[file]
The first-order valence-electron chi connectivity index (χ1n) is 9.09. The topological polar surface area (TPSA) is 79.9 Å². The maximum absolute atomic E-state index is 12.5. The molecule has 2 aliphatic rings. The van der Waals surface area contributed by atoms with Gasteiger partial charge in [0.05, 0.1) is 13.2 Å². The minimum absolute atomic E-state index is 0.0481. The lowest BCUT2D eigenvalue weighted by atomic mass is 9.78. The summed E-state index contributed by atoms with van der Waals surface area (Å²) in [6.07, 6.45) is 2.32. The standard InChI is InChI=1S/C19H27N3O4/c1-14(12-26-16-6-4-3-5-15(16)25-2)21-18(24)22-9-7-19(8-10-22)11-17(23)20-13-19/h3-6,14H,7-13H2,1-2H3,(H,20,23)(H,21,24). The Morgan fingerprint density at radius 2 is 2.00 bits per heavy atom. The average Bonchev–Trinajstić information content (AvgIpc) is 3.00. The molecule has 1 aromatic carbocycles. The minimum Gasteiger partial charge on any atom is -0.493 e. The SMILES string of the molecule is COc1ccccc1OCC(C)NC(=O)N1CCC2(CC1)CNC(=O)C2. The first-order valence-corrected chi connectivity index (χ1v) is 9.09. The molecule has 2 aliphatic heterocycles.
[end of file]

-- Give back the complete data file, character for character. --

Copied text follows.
The first-order valence-electron chi connectivity index (χ1n) is 9.09. The topological polar surface area (TPSA) is 79.9 Å². The maximum absolute atomic E-state index is 12.5. The molecule has 2 aliphatic rings. The van der Waals surface area contributed by atoms with Gasteiger partial charge in [0.05, 0.1) is 13.2 Å². The minimum absolute atomic E-state index is 0.0481. The lowest BCUT2D eigenvalue weighted by atomic mass is 9.78. The summed E-state index contributed by atoms with van der Waals surface area (Å²) in [6.07, 6.45) is 2.32. The standard InChI is InChI=1S/C19H27N3O4/c1-14(12-26-16-6-4-3-5-15(16)25-2)21-18(24)22-9-7-19(8-10-22)11-17(23)20-13-19/h3-6,14H,7-13H2,1-2H3,(H,20,23)(H,21,24). The Morgan fingerprint density at radius 2 is 2.00 bits per heavy atom. The average Bonchev–Trinajstić information content (AvgIpc) is 3.00. The molecule has 1 aromatic carbocycles. The minimum Gasteiger partial charge on any atom is -0.493 e. The SMILES string of the molecule is COc1ccccc1OCC(C)NC(=O)N1CCC2(CC1)CNC(=O)C2. The first-order valence-corrected chi connectivity index (χ1v) is 9.09. The molecule has 2 aliphatic heterocycles.